Sometimes, it pays to look beyond the world of currencies when trading forex. After all, there is such a thing as intermarket correlations. As we learned from the School of Pipsology, commodities, bonds, and equities can also affect forex price action. Studying these markets' relationships with currencies sometimes allows you to identify and capitalize on trade setups that you wouldn't otherwise notice.
For Australian dollar traders, keeping track of the price of gold is critical as the currency often moves in the same direction as the yellow metal. In fact, it's not unusual for gold to lead the way and act as a sort of leading indicator for AUD/USD.
You may be wondering why these two share such a strong positive correlation. It's all about Australian exports, baby!
Australia happens to be the world's third largest gold producer. In fact, it exports about $5 billion worth of the precious metal every year. Since Australian dollars are needed to purchase gold from the Land Down Under, as the demand for gold rises, the demand for Australian dollars usually follows suit. This is why AUD/USD historically shares an 80% correlation with gold.
Sure, the Australian dollar and gold may have shared a tight bond in the past, but how has their unique relationship fared this year? Does the correlation still hold true for 2013?
To a certain extent, we can say that the two still move to the beat of the same music. Looking at the charts, you'll see that on more than one occasion, they moved in the same direction - sometimes with gold leading the way. But you'll probably also notice that there were a few instances when the two didn't exactly jive.
The first two months of the year were bearish for both markets. However, gold bottomed out towards the end of February, while AUD/USD continued dropping for another week or so. In March, gold staged a small rebound, but the rise on AUD/USD during the same period was much more pronounced.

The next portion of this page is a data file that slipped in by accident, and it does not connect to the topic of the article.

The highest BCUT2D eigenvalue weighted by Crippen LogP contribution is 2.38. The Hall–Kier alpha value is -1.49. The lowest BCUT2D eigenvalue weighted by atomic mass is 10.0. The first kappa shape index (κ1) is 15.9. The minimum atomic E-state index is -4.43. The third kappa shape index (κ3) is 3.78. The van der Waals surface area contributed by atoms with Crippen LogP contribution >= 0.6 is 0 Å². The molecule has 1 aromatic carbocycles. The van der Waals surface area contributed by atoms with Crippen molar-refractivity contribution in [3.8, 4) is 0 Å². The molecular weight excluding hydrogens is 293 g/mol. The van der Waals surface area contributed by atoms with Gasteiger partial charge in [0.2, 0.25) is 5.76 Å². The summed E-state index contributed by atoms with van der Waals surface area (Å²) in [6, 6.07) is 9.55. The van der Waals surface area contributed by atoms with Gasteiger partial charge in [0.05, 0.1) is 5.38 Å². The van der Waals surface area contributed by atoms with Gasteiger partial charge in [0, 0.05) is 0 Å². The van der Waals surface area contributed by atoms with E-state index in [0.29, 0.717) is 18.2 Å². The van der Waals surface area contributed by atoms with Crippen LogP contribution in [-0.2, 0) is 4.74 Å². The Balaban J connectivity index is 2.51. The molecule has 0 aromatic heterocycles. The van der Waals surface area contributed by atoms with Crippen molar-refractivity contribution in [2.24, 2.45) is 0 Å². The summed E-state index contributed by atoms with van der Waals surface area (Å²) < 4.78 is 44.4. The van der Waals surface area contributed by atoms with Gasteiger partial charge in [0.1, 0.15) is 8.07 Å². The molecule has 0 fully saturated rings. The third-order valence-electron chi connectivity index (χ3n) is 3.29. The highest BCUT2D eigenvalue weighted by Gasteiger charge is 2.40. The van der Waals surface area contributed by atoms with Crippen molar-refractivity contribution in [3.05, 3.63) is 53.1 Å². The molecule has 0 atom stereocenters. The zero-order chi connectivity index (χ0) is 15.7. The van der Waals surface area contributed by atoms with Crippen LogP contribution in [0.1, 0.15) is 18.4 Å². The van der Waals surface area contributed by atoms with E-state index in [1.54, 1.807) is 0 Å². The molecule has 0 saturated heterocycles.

Then in the middle of April, we saw a massive drop in gold prices as the precious metal staged its biggest decline in three decades. Concerns that Cyprus and other European countries would dump their gold holdings put downward pressure on gold prices. And with global inflation dying down, gold's value as a hedge against rising prices dropped as well. What followed next was a classic case of panic selling, which was subsequently followed by a decline in the Australian dollar.
But after that, the two sort of went their separate ways. Gold recovered a bit and is still trading above its lows. On the other hand, AUD/USD fell straight down and is still forging fresh lows. Alongside the slight recovery in gold prices, we've been seeing continued and persistent weakness in AUD/USD stemming from weak Australian fundamentals, the RBA rate cut, and the Fed's apparent willingness to withdraw stimulus from the economy.
This just goes to show that just because gold moved in one direction doesn't necessarily mean that the Australian dollar will take the same path. Gold may have a hand in determining AUD/USD price action, but it isn't the sole determinant. Always remember that fundamentals and monetary policy also play a very important role in driving the forex markets and should never be overlooked.